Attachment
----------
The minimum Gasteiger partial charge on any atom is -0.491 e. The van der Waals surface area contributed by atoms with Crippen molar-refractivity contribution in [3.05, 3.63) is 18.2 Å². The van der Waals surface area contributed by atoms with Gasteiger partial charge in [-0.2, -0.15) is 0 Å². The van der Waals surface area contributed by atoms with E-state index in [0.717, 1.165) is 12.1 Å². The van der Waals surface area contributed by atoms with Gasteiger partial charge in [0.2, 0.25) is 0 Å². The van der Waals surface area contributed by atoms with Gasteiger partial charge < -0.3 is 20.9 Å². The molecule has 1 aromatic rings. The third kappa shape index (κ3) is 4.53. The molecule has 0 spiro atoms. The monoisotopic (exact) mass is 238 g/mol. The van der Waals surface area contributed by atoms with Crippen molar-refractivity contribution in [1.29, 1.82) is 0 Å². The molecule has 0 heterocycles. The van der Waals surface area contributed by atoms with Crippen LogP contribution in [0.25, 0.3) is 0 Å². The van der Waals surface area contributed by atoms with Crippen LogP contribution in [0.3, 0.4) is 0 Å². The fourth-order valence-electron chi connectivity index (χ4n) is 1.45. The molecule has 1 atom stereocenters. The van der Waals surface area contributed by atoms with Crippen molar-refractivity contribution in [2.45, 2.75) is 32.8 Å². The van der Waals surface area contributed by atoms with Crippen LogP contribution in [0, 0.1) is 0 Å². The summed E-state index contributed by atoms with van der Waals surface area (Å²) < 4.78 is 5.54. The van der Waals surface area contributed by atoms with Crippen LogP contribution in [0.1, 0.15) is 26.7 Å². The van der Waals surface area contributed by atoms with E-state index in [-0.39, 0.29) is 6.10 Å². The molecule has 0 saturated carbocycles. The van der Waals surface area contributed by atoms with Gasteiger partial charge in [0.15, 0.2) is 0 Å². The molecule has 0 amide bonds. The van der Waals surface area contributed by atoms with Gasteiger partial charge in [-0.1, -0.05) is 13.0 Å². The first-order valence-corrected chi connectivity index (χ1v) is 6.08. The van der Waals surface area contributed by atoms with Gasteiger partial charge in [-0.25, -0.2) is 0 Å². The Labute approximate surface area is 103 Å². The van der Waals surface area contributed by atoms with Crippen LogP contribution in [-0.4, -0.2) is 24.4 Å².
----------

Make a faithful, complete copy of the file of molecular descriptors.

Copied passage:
The minimum Gasteiger partial charge on any atom is -0.491 e. The van der Waals surface area contributed by atoms with Crippen molar-refractivity contribution in [3.05, 3.63) is 18.2 Å². The van der Waals surface area contributed by atoms with Gasteiger partial charge in [-0.2, -0.15) is 0 Å². The van der Waals surface area contributed by atoms with E-state index in [0.717, 1.165) is 12.1 Å². The van der Waals surface area contributed by atoms with Gasteiger partial charge in [0.2, 0.25) is 0 Å². The van der Waals surface area contributed by atoms with Gasteiger partial charge < -0.3 is 20.9 Å². The molecule has 1 aromatic rings. The third kappa shape index (κ3) is 4.53. The molecule has 0 spiro atoms. The monoisotopic (exact) mass is 238 g/mol. The van der Waals surface area contributed by atoms with Crippen molar-refractivity contribution in [1.29, 1.82) is 0 Å². The molecule has 0 heterocycles. The van der Waals surface area contributed by atoms with Crippen LogP contribution in [0.25, 0.3) is 0 Å². The van der Waals surface area contributed by atoms with Crippen LogP contribution in [0.3, 0.4) is 0 Å². The fourth-order valence-electron chi connectivity index (χ4n) is 1.45. The molecule has 1 atom stereocenters. The van der Waals surface area contributed by atoms with Crippen molar-refractivity contribution in [2.45, 2.75) is 32.8 Å². The van der Waals surface area contributed by atoms with Crippen LogP contribution in [0, 0.1) is 0 Å². The summed E-state index contributed by atoms with van der Waals surface area (Å²) < 4.78 is 5.54. The van der Waals surface area contributed by atoms with Crippen LogP contribution in [0.1, 0.15) is 26.7 Å². The van der Waals surface area contributed by atoms with E-state index in [-0.39, 0.29) is 6.10 Å². The molecule has 0 saturated carbocycles. The van der Waals surface area contributed by atoms with Gasteiger partial charge in [0.15, 0.2) is 0 Å². The molecule has 0 amide bonds. The van der Waals surface area contributed by atoms with Gasteiger partial charge in [-0.1, -0.05) is 13.0 Å². The first-order valence-corrected chi connectivity index (χ1v) is 6.08. The van der Waals surface area contributed by atoms with Gasteiger partial charge in [-0.25, -0.2) is 0 Å². The Labute approximate surface area is 103 Å². The van der Waals surface area contributed by atoms with Crippen LogP contribution in [-0.4, -0.2) is 24.4 Å².